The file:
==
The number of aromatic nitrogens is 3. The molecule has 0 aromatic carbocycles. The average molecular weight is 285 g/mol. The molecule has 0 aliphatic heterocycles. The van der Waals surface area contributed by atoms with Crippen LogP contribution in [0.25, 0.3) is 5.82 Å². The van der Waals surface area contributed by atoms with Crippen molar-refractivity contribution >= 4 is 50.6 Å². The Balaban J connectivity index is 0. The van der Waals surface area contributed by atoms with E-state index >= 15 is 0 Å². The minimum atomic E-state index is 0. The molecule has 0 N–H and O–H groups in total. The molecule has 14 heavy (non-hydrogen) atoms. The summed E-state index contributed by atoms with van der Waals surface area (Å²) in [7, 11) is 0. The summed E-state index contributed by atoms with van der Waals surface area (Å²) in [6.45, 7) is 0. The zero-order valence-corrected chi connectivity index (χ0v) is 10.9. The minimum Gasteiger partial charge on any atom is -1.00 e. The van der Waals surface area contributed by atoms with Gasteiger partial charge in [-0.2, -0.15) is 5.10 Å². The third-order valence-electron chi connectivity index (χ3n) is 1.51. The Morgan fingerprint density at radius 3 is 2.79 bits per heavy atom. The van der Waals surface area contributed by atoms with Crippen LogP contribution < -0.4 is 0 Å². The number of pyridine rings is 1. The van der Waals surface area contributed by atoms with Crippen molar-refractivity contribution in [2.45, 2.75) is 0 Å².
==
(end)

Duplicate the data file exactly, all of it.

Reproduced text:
The number of aromatic nitrogens is 3. The molecule has 0 aromatic carbocycles. The average molecular weight is 285 g/mol. The molecule has 0 aliphatic heterocycles. The van der Waals surface area contributed by atoms with Crippen LogP contribution in [0.25, 0.3) is 5.82 Å². The van der Waals surface area contributed by atoms with Crippen molar-refractivity contribution >= 4 is 50.6 Å². The Balaban J connectivity index is 0. The van der Waals surface area contributed by atoms with E-state index >= 15 is 0 Å². The minimum atomic E-state index is 0. The molecule has 0 N–H and O–H groups in total. The molecule has 14 heavy (non-hydrogen) atoms. The summed E-state index contributed by atoms with van der Waals surface area (Å²) in [7, 11) is 0. The summed E-state index contributed by atoms with van der Waals surface area (Å²) in [6.45, 7) is 0. The zero-order valence-corrected chi connectivity index (χ0v) is 10.9. The minimum Gasteiger partial charge on any atom is -1.00 e. The van der Waals surface area contributed by atoms with Gasteiger partial charge in [-0.2, -0.15) is 5.10 Å². The third-order valence-electron chi connectivity index (χ3n) is 1.51. The Morgan fingerprint density at radius 3 is 2.79 bits per heavy atom. The van der Waals surface area contributed by atoms with Crippen LogP contribution < -0.4 is 0 Å². The number of pyridine rings is 1. The van der Waals surface area contributed by atoms with Crippen molar-refractivity contribution in [2.45, 2.75) is 0 Å².